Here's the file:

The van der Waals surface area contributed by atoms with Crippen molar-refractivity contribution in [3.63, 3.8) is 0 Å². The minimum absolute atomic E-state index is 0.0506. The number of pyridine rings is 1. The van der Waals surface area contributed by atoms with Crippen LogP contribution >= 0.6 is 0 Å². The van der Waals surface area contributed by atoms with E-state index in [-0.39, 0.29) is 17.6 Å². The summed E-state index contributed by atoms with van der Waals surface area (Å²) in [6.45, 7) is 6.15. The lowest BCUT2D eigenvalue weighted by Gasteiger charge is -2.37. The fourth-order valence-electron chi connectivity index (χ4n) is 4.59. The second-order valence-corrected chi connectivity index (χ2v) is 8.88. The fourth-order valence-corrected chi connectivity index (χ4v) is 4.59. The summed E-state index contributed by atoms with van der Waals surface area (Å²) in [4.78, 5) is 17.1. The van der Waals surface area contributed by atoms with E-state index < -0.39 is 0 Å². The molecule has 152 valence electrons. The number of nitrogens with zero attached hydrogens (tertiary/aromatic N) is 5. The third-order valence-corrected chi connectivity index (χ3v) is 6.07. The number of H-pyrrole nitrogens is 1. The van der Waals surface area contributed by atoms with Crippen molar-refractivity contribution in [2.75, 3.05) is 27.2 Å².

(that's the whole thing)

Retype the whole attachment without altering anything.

The van der Waals surface area contributed by atoms with Crippen molar-refractivity contribution in [3.63, 3.8) is 0 Å². The minimum absolute atomic E-state index is 0.0506. The number of pyridine rings is 1. The van der Waals surface area contributed by atoms with Crippen LogP contribution >= 0.6 is 0 Å². The van der Waals surface area contributed by atoms with E-state index in [-0.39, 0.29) is 17.6 Å². The summed E-state index contributed by atoms with van der Waals surface area (Å²) in [6.45, 7) is 6.15. The lowest BCUT2D eigenvalue weighted by Gasteiger charge is -2.37. The fourth-order valence-electron chi connectivity index (χ4n) is 4.59. The second-order valence-corrected chi connectivity index (χ2v) is 8.88. The fourth-order valence-corrected chi connectivity index (χ4v) is 4.59. The summed E-state index contributed by atoms with van der Waals surface area (Å²) in [4.78, 5) is 17.1. The van der Waals surface area contributed by atoms with E-state index < -0.39 is 0 Å². The molecule has 152 valence electrons. The number of nitrogens with zero attached hydrogens (tertiary/aromatic N) is 5. The third-order valence-corrected chi connectivity index (χ3v) is 6.07. The number of H-pyrrole nitrogens is 1. The van der Waals surface area contributed by atoms with Crippen molar-refractivity contribution in [2.75, 3.05) is 27.2 Å².